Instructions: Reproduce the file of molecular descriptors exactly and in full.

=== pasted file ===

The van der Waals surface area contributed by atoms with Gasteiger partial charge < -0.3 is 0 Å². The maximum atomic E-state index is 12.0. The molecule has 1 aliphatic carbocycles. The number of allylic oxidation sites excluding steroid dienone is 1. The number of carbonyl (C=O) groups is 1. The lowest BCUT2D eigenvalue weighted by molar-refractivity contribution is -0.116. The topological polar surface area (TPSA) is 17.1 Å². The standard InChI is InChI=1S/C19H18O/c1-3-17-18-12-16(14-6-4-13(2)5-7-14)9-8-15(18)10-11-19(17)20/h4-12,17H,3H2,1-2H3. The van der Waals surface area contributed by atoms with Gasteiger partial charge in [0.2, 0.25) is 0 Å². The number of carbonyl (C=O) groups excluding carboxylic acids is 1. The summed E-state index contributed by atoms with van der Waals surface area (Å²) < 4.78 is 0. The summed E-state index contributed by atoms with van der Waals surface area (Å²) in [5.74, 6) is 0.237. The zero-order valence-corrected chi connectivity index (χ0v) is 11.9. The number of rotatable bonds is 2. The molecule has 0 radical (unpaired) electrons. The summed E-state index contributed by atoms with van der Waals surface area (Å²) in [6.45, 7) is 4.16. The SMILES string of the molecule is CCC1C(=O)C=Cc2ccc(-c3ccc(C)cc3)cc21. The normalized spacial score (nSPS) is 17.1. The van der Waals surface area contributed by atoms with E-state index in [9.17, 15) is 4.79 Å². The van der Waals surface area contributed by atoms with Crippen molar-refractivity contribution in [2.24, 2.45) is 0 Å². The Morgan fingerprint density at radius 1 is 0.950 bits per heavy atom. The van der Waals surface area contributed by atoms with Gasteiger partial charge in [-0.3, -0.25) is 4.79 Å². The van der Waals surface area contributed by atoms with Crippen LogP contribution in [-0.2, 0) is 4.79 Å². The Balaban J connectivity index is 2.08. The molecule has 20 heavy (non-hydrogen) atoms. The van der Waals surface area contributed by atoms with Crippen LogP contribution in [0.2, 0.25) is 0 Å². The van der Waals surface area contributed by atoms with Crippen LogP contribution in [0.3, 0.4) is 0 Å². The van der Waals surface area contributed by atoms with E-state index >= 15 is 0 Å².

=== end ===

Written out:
The van der Waals surface area contributed by atoms with Gasteiger partial charge < -0.3 is 0 Å². The maximum atomic E-state index is 12.0. The molecule has 1 aliphatic carbocycles. The number of allylic oxidation sites excluding steroid dienone is 1. The number of carbonyl (C=O) groups is 1. The lowest BCUT2D eigenvalue weighted by molar-refractivity contribution is -0.116. The topological polar surface area (TPSA) is 17.1 Å². The standard InChI is InChI=1S/C19H18O/c1-3-17-18-12-16(14-6-4-13(2)5-7-14)9-8-15(18)10-11-19(17)20/h4-12,17H,3H2,1-2H3. The van der Waals surface area contributed by atoms with Gasteiger partial charge in [0.2, 0.25) is 0 Å². The number of carbonyl (C=O) groups excluding carboxylic acids is 1. The summed E-state index contributed by atoms with van der Waals surface area (Å²) < 4.78 is 0. The summed E-state index contributed by atoms with van der Waals surface area (Å²) in [5.74, 6) is 0.237. The zero-order valence-corrected chi connectivity index (χ0v) is 11.9. The number of rotatable bonds is 2. The molecule has 0 radical (unpaired) electrons. The summed E-state index contributed by atoms with van der Waals surface area (Å²) in [6.45, 7) is 4.16. The SMILES string of the molecule is CCC1C(=O)C=Cc2ccc(-c3ccc(C)cc3)cc21. The normalized spacial score (nSPS) is 17.1. The van der Waals surface area contributed by atoms with E-state index in [9.17, 15) is 4.79 Å². The van der Waals surface area contributed by atoms with Crippen molar-refractivity contribution in [2.24, 2.45) is 0 Å². The Morgan fingerprint density at radius 1 is 0.950 bits per heavy atom. The van der Waals surface area contributed by atoms with Gasteiger partial charge in [-0.3, -0.25) is 4.79 Å². The van der Waals surface area contributed by atoms with Crippen LogP contribution in [-0.2, 0) is 4.79 Å². The Balaban J connectivity index is 2.08. The molecule has 20 heavy (non-hydrogen) atoms. The van der Waals surface area contributed by atoms with Crippen LogP contribution in [0.2, 0.25) is 0 Å². The van der Waals surface area contributed by atoms with Crippen LogP contribution in [0.3, 0.4) is 0 Å². The van der Waals surface area contributed by atoms with E-state index >= 15 is 0 Å².